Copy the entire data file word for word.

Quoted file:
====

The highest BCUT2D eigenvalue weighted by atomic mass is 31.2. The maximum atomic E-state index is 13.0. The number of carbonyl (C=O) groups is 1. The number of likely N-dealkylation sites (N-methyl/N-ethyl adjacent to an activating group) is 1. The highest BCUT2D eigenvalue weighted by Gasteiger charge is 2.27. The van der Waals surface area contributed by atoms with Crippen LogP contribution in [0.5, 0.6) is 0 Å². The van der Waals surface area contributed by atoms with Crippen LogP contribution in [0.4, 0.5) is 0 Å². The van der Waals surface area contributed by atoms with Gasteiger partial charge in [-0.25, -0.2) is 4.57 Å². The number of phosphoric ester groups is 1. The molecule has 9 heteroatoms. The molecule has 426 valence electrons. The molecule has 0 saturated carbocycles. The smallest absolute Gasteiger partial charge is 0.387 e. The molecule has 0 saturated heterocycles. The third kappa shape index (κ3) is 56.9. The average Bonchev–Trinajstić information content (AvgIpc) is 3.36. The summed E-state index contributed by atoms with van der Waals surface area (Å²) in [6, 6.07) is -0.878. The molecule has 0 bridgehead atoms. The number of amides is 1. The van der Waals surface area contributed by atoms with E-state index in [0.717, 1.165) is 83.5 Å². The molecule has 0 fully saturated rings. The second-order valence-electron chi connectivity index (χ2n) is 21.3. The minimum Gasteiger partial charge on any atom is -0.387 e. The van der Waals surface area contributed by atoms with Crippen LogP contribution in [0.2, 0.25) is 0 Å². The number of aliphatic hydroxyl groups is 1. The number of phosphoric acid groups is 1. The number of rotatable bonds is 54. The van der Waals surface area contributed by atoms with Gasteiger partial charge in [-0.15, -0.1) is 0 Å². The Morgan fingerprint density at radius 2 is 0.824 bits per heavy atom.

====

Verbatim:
The highest BCUT2D eigenvalue weighted by atomic mass is 31.2. The maximum atomic E-state index is 13.0. The number of carbonyl (C=O) groups is 1. The number of likely N-dealkylation sites (N-methyl/N-ethyl adjacent to an activating group) is 1. The highest BCUT2D eigenvalue weighted by Gasteiger charge is 2.27. The van der Waals surface area contributed by atoms with Crippen LogP contribution in [0.5, 0.6) is 0 Å². The van der Waals surface area contributed by atoms with Crippen LogP contribution in [0.4, 0.5) is 0 Å². The van der Waals surface area contributed by atoms with Gasteiger partial charge in [-0.25, -0.2) is 4.57 Å². The number of phosphoric ester groups is 1. The molecule has 9 heteroatoms. The molecule has 426 valence electrons. The molecule has 0 saturated carbocycles. The smallest absolute Gasteiger partial charge is 0.387 e. The molecule has 0 saturated heterocycles. The third kappa shape index (κ3) is 56.9. The average Bonchev–Trinajstić information content (AvgIpc) is 3.36. The summed E-state index contributed by atoms with van der Waals surface area (Å²) in [6, 6.07) is -0.878. The molecule has 0 bridgehead atoms. The number of amides is 1. The van der Waals surface area contributed by atoms with E-state index in [0.717, 1.165) is 83.5 Å². The molecule has 0 fully saturated rings. The second-order valence-electron chi connectivity index (χ2n) is 21.3. The minimum Gasteiger partial charge on any atom is -0.387 e. The van der Waals surface area contributed by atoms with Crippen LogP contribution in [0.2, 0.25) is 0 Å². The number of aliphatic hydroxyl groups is 1. The number of phosphoric acid groups is 1. The number of rotatable bonds is 54. The van der Waals surface area contributed by atoms with Gasteiger partial charge in [-0.15, -0.1) is 0 Å². The Morgan fingerprint density at radius 2 is 0.824 bits per heavy atom.